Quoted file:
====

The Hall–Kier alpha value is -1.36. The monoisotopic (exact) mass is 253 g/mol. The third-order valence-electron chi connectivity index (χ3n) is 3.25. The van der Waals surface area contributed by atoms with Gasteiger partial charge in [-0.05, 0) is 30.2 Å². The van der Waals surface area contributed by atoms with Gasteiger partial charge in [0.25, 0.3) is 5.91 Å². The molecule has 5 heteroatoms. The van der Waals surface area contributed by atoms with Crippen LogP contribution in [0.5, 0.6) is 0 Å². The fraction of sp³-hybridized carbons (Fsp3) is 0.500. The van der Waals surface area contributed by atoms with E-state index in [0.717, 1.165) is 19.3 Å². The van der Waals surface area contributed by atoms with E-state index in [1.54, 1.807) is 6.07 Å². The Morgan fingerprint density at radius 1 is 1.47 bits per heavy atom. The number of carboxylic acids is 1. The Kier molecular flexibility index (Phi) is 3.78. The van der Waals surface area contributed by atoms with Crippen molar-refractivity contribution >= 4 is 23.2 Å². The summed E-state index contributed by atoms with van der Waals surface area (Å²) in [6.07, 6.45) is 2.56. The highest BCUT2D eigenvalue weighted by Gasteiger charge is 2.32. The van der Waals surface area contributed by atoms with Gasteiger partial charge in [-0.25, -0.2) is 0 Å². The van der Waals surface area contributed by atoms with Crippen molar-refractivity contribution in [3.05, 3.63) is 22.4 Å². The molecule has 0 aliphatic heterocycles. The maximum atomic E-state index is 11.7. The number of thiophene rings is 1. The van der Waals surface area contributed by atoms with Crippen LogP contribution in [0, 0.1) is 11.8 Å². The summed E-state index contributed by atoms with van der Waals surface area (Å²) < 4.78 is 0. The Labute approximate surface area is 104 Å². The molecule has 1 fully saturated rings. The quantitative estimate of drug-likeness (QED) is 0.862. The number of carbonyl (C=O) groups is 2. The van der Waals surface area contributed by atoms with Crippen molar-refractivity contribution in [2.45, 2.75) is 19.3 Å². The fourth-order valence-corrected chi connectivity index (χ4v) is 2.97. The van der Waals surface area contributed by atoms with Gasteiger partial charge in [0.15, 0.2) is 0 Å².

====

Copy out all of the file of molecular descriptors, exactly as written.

The Hall–Kier alpha value is -1.36. The monoisotopic (exact) mass is 253 g/mol. The third-order valence-electron chi connectivity index (χ3n) is 3.25. The van der Waals surface area contributed by atoms with Gasteiger partial charge in [-0.05, 0) is 30.2 Å². The van der Waals surface area contributed by atoms with Gasteiger partial charge in [0.25, 0.3) is 5.91 Å². The molecule has 5 heteroatoms. The van der Waals surface area contributed by atoms with Crippen LogP contribution in [0.5, 0.6) is 0 Å². The fraction of sp³-hybridized carbons (Fsp3) is 0.500. The van der Waals surface area contributed by atoms with E-state index in [0.717, 1.165) is 19.3 Å². The van der Waals surface area contributed by atoms with E-state index in [1.54, 1.807) is 6.07 Å². The Morgan fingerprint density at radius 1 is 1.47 bits per heavy atom. The number of carboxylic acids is 1. The Kier molecular flexibility index (Phi) is 3.78. The van der Waals surface area contributed by atoms with Crippen molar-refractivity contribution >= 4 is 23.2 Å². The summed E-state index contributed by atoms with van der Waals surface area (Å²) in [6.07, 6.45) is 2.56. The highest BCUT2D eigenvalue weighted by Gasteiger charge is 2.32. The van der Waals surface area contributed by atoms with Gasteiger partial charge in [-0.25, -0.2) is 0 Å². The van der Waals surface area contributed by atoms with Crippen molar-refractivity contribution in [3.05, 3.63) is 22.4 Å². The molecule has 0 aliphatic heterocycles. The maximum atomic E-state index is 11.7. The number of thiophene rings is 1. The van der Waals surface area contributed by atoms with Crippen LogP contribution in [0, 0.1) is 11.8 Å². The summed E-state index contributed by atoms with van der Waals surface area (Å²) < 4.78 is 0. The Labute approximate surface area is 104 Å². The molecule has 1 fully saturated rings. The quantitative estimate of drug-likeness (QED) is 0.862. The number of carbonyl (C=O) groups is 2. The van der Waals surface area contributed by atoms with Crippen molar-refractivity contribution in [2.45, 2.75) is 19.3 Å². The fourth-order valence-corrected chi connectivity index (χ4v) is 2.97. The van der Waals surface area contributed by atoms with Gasteiger partial charge in [0.15, 0.2) is 0 Å².